Our roots are deep, despite the wind

The strong winds on Sunday night blew the last leaves from the trees and they stand bare in the garden, clearly seen against the grey sky. Snow fell on the tops of the nearby Jura mountains. I was involved in a retreat over the weekend where we reflected on Kabir’s beautiful words “Throw away all thoughts of imaginary things and stand firm in that which you are“. However, as we all experience from time to time,  that firmness does not always seem so near, and we can be blown by winds of doubt and self-criticism. It feels cold and we think we are alone.  In moments like these we have to be patient. We cannot see the whole picture or understand why things are happening. When moments seem dark we can identify with what is going on in our emotions and get fixed there. We settle quickly into the negative feelings about ourself or our life,  turn in on ourselves and close down. However, the theme of the weekend,  and the weather outside,  remind us to keep our roots deep in the goodness underneath, and not in what passes through the mind.  We do not need to hold on to what is happening. Some kinds of unknowing are right. We trust even if we cannot see.  In waiting,  even in difficult moments,  what is coming to pass is gradually revealed.

I prefer winter …… when you feel the bone structure of the landscape  –  the loneliness of it, the dead feeling of winter.

Something waits beneath it, the whole story doesn’t show.

Andrew Wyatt,  American Painter

8 thoughts on “Our roots are deep, despite the wind

  1. We settle quickly into the negative feelings about ourself or our life, turn in on ourselves and close down. However, the theme of the weekend, and the weather outside, remind us to keep our roots deep in the goodness underneath, and not in what passes through the mind. We do not need to hold on to what is happening.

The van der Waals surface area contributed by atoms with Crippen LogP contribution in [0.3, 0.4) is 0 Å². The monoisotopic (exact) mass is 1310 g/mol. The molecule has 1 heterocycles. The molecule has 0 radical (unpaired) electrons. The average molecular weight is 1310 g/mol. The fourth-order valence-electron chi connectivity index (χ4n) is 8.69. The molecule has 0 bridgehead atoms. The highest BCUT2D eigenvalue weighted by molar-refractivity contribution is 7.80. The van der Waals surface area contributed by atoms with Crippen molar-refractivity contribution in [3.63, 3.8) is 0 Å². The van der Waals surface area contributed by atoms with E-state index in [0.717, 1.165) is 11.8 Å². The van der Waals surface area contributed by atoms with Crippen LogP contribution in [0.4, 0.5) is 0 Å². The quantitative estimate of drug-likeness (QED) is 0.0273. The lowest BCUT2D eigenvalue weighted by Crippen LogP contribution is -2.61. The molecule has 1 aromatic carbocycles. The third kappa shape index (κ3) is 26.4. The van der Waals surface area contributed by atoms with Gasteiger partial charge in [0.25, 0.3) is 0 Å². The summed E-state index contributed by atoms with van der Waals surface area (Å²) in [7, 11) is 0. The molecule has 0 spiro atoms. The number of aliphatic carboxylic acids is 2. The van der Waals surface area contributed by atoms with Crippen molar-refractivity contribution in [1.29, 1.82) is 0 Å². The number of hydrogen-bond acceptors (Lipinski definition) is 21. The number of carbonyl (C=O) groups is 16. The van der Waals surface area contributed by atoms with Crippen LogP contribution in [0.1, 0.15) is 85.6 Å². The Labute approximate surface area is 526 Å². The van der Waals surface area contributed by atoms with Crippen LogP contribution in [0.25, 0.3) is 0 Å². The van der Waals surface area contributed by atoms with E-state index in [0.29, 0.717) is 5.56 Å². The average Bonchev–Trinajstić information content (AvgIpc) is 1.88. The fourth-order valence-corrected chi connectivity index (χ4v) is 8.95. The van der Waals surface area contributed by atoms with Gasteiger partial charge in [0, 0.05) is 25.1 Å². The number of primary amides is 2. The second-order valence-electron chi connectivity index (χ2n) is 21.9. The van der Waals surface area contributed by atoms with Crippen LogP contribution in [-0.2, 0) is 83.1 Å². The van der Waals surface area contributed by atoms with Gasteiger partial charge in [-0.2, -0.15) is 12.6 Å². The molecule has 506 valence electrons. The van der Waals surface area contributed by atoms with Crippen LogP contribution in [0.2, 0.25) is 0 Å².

These is the thought I will be coming back to during my busy day today. My little in-work retreat, I am printing it to put it next to my conmputer. Thanks Karl!
    Marta

  2. Beautiful words. I like especially how your writing is succinct and to the point.

    I think what passes through the mind is exactly what it says it is… it passes. It is not permanent, and not always based in reality. When things my emotions become too overwhelming, I like to base myself in reality and notice what is really going on around me (“I feel wind on my face, there is a woman in a green jacket walking by, the sunlight is dim”) as opposed to what I am feeling. There is nothing good or bad about that reality… it just is. It’s Tathata 😉

    But I won’t discount the power of imagination. My most recent post on my own blog talks about how I use my imagination to alter my state of mind – http://thatwhichreallyis.blogspot.com

  3. Negative or dark feelings are a great barometer. They indicate the distance between where we are and where we believe we should be. If we can just notice them without judgement, accept their presence, embrace them (as Thich Nhat Hanh so wisely advises) like small children, and have compassion for them, they often transform of their own accord.

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